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Tutorial on Type Analysis

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Kernel Language

We start with a very simple kernel language where a Program is a Block consisting of Declarations for variables, assignment Statements, and trivial Expressions. Other forms of Declarations and Expressions are added to the grammar when the type analysis task is further refined.

Here is a simple example program:

SimpleExamp[1]==

begin
  var   int i, int j,
        bool b, bool c,
        int r, int s;
  i = 1;
  b = true;
  r = 3;
  j = i;
  c = b;
  s = r;
end
This macro is attached to a product file.

Structure and notation of the kernel language is specified here by its abstract syntax.

Abstract Kernel syntax[2]==

RULE: Program      ::=    Block END;
RULE: Block        ::=    'begin' Declarations Statements 'end' END;
RULE: Declarations LISTOF Declaration END;
RULE: Statements   LISTOF Statement END;

RULE: Declaration  ::=    'var' ObjDecls ';' END;
RULE: ObjDecls     LISTOF ObjDecl  END;
RULE: ObjDecl      ::=    TypeDenoter DefIdent END;
RULE: TypeDenoter  ::=    'int' END;
RULE: TypeDenoter  ::=    'bool' END;
RULE: TypeDenoter  ::=    'void' END;

RULE: Statement    ::=    Variable '=' Expression ';' END;
RULE: Statement    ::=    Expression ';' END;

RULE: Expression   ::=    Variable END;
RULE: Expression   ::=    IntNumber END;
RULE: Expression   ::=    'true' END;
RULE: Expression   ::=    'false' END;

RULE: Variable     ::=    UseIdent END;

RULE: DefIdent     ::=    Ident END;
RULE: UseIdent     ::=    Ident END;
This macro is invoked in definition 16.

Concrete syntax rules corresponding to the LISTOF constructs above, specifications of the notations of identifiers, literals, and comments are given in the appendix.

Basic Scope Rules

The basic task of name analysis is consistent renaming. For each identifier occurrence a Key attribute is computed such that it identifies a program entity uniquely. Keys are used to associate properties to program entities and to retrieve those properties in different contexts. The symbols DefIdent, UseIdent distinguish defining and used identifier occurrences.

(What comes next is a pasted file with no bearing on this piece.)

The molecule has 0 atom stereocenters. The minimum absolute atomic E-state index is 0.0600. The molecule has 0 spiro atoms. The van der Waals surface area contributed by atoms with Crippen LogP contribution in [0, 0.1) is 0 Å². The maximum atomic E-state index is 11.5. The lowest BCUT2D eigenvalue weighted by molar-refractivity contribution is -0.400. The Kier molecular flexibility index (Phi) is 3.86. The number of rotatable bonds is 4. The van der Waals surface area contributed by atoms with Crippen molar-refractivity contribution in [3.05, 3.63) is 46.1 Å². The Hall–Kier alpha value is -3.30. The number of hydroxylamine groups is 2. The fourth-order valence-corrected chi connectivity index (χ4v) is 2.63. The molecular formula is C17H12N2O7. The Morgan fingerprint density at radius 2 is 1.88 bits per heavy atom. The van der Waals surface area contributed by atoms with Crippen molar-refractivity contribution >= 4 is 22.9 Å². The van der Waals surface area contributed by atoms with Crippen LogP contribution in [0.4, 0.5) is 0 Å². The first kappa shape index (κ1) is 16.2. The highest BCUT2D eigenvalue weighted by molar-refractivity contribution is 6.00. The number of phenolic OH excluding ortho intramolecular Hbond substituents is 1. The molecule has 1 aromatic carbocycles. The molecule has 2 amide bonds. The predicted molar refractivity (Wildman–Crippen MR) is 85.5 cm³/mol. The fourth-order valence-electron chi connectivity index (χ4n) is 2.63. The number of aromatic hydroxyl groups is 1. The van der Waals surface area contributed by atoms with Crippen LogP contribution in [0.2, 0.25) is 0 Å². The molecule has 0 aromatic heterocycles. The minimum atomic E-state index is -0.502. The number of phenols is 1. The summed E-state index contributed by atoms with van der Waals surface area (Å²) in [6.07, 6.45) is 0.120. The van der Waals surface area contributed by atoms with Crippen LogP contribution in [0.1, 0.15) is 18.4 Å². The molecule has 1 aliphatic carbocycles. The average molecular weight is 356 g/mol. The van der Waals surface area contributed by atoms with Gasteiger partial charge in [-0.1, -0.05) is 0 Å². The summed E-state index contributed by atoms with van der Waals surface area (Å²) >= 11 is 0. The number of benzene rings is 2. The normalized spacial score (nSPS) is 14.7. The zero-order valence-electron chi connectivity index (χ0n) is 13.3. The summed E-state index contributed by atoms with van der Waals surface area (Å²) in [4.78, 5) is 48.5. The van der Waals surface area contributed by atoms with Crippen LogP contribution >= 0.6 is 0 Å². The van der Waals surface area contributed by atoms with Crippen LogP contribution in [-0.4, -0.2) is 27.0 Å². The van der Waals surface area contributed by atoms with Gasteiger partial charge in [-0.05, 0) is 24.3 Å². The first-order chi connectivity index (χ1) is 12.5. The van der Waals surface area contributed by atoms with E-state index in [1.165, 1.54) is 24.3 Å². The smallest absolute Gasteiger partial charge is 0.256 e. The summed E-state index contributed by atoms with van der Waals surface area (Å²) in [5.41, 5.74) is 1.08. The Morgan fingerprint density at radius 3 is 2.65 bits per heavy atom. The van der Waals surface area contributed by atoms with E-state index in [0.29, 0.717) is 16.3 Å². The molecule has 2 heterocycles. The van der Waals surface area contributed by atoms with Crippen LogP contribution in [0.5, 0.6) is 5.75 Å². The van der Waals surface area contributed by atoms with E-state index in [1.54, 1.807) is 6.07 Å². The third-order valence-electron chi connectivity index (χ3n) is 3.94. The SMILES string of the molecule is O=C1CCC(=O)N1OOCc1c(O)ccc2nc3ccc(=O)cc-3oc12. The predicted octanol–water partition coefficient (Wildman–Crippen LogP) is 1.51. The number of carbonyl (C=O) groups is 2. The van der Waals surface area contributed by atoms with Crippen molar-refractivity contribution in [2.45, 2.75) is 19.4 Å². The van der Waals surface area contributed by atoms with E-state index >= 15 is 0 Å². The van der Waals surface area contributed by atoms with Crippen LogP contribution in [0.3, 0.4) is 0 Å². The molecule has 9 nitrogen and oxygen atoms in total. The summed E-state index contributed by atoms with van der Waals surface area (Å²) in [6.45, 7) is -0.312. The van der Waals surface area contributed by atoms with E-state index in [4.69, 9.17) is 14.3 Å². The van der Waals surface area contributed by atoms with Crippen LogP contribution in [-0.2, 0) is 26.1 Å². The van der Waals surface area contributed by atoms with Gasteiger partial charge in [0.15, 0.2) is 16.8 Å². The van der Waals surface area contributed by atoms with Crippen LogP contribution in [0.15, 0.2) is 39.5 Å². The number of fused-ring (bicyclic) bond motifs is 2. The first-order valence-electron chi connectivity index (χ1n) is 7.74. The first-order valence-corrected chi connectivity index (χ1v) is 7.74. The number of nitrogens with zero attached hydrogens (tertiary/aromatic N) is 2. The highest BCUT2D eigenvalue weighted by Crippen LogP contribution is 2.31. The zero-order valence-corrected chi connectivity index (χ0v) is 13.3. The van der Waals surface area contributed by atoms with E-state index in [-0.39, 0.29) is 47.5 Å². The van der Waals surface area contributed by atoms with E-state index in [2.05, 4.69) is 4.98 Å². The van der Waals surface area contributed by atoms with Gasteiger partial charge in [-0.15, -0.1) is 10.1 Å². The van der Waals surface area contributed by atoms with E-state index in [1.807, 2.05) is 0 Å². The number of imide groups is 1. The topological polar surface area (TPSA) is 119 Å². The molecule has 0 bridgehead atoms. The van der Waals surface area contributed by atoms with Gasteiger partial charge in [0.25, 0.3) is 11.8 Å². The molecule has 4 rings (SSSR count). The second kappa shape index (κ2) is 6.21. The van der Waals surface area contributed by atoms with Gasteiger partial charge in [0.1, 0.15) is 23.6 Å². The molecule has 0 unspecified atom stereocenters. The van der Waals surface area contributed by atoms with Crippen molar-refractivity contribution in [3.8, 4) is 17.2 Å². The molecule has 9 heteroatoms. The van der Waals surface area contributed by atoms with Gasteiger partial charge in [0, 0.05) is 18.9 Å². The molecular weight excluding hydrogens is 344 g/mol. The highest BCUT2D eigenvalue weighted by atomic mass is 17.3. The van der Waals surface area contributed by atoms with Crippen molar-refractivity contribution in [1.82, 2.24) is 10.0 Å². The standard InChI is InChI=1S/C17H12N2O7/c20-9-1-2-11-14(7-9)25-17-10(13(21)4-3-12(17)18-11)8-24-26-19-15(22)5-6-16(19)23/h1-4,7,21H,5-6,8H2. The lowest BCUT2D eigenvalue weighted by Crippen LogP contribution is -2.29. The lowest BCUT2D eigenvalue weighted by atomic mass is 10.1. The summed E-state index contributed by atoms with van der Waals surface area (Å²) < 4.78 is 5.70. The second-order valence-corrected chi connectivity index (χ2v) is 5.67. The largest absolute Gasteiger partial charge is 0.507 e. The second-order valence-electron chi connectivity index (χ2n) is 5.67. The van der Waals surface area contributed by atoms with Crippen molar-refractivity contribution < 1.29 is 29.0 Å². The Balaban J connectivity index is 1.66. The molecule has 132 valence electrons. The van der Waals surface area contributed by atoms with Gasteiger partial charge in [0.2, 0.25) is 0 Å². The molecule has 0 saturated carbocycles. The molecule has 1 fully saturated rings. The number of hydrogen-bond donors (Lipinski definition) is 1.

The scope rules of a language determine how identifier occurrences are bound to program entities. We specify Algol-like scope rules for our language. The basic Algol-like scope rule reads:

A definition of an identifier a is valid in the whole smallest range that encloses that definition, except inner ranges that contain another definition of a.

Hence, a definition in an outer range is hidden by a definition of the same identifier in an inner range for the whole inner range. Identifiers may be applied before they are defined.

We instantiate a library module that provides computations according to this scope rule:

Basic scope module[3]==

$/Name/AlgScope.gnrc:inst
This macro is invoked in definition 14.

The use of that module requires that every identifier occurrence has the attribute Sym representing the identifier encoding. Hence we specify a computational role IdentOcc that provides that attribute, and will be inherited by any identifier occurrence.

The computational roles RangeScope, IdDefScope, and IdUseEnv are associated to the corresponding symbols of our grammar:

Kernel scope rules[4]==

TERM Ident: int;
ATTR Sym: int;
CLASS SYMBOL IdentOcc COMPUTE SYNT.Sym = TERM; END;

SYMBOL Block    INHERITS RangeScope END;
SYMBOL DefIdent INHERITS IdDefScope, IdentOcc END;
SYMBOL UseIdent INHERITS IdUseEnv, IdentOcc END;
This macro is invoked in definition 16.

Erroneous programs may violate the scope rules in two different situations:

  • A particular applied identifier occurrence has no valid defining identifier occurrence.

  • There are more than one defining identifier occurrences for the same identifier in a range.

Such situations shall be indicated by error messages. Furthermore, we want every defining occurrence of a multiply defined identifier be marked by a message.

For that purpose we use the following two library modules:

Message support[5]==

$/Tech/Strings.specs
$/Prop/OccCnt.gnrc:inst
This macro is invoked in definition 14.

The Strings module provides a function that concatenates a string and an identifier, to be used for error messages related to identifiers.

The OccCnt module provides computations that count how often an entity identified by a Key attribute occurs in certain contexts, in our case in a defining context.

The check for existence of a definition is directly obtained from the module role ChkIdUse. For the second check we specify a computational role ChkUnique in order to reuse it for several grammar symbols. If an entity occurs more than once in the ChkUnique context it is multiply defined.

Scope checks[6]==